The SEC v. Ripple remains one of the most high-profile lawsuits for the financial services industry in the United States and in the world as the outcome of the precedent-setting case is likely to ripple through the space as firms and the SEC take notes on how to approach digital assets.
Many have said it is all about the Fair Notice because of its potential to strike a blow to the SEC’s regulation-by-enforcement practice. Judge Analisa Torres has recently denied the SEC’s motion to strike the fair notice defense and explained how Ripple could win using that defense.
In the meantime, the SEC has found a new way to tackle the DPP issue: the plaintiff is using Judge Torres’ recent ruling to argue that the privileged documents, including Hinman’s notes and emails and the Estabrook notes, are irrelevant in the lawsuit.
The abovementioned ruling was the individual defendants’ motion to dismiss the case against them, which the judge denied. Also worth of note was her statement that XRP sales were not predominately foreign, thus rejecting Garlinghouse and Larsen’s claim.
In a recent interview with Joseph Grundfest, the ex-SEC official said the SEC would face a big challenge with the complexities of the XRP structure in order to detect transactions that are, in fact, inside the SEC’s jurisdiction. By stating that XRP sales were not predominately foreign, the court might believe there is no such issue.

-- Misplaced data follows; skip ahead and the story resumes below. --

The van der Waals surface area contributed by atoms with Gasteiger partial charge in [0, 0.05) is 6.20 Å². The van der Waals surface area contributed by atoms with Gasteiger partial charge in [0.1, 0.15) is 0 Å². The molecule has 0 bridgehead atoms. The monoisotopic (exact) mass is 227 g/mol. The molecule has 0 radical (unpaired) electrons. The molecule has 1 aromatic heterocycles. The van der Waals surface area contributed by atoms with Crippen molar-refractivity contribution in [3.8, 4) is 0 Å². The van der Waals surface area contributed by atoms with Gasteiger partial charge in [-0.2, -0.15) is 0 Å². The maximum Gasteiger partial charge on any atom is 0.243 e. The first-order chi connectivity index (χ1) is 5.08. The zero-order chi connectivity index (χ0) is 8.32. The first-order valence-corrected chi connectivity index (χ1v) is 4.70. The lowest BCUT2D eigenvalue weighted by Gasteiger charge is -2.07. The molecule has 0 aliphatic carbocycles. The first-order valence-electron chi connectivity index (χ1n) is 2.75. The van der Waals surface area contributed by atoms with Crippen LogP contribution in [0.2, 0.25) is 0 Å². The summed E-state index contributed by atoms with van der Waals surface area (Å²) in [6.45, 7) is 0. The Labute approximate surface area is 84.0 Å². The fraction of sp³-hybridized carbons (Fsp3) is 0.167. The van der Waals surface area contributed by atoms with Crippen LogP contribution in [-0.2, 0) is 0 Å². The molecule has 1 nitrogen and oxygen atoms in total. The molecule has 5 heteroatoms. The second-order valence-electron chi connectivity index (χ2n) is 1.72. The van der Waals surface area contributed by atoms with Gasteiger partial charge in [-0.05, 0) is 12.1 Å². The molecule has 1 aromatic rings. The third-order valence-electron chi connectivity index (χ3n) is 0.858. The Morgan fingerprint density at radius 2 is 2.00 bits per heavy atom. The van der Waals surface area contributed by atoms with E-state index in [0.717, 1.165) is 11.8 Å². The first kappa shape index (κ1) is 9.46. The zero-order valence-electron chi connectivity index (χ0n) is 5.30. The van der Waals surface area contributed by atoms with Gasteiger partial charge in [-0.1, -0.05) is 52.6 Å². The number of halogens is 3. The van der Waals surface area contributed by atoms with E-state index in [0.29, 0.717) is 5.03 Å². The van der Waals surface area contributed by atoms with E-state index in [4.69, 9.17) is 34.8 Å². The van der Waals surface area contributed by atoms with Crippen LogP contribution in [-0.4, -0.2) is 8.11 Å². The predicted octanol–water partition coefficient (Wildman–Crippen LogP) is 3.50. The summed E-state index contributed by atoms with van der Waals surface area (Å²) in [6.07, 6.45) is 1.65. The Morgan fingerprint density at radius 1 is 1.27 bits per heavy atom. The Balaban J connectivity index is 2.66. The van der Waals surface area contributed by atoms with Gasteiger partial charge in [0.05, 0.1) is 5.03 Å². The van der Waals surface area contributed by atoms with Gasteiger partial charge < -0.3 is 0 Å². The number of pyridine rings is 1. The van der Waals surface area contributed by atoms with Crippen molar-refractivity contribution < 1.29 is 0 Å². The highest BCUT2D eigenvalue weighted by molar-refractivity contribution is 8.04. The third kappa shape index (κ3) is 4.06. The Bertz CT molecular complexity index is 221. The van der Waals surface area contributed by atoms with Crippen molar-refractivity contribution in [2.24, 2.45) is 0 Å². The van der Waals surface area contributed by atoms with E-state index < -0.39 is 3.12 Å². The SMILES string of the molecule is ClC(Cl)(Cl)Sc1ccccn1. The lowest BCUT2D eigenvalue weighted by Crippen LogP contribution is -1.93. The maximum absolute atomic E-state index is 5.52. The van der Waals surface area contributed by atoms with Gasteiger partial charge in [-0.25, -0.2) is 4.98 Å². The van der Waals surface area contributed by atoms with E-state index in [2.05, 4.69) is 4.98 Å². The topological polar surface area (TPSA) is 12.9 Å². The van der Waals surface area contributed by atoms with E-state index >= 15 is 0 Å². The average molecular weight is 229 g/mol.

The deliberative process privilege (DPP) stands in the way
James K. Filan, a Connecticut-based attorney specializing in securities litigation and regulatory compliance, has shared a timeline with the upcoming due dates in the SEC v. Ripple lawsuit.
While the critical DPP fight is still ongoing, the lawyer stated the court’s decisions on the motions to strike the fair notice defense (denied) and to dismiss the court against the individual defendants (denied) were milestones.
The image was designed by XRP community member @stedas, using attorney Filan’s lawsuit agenda.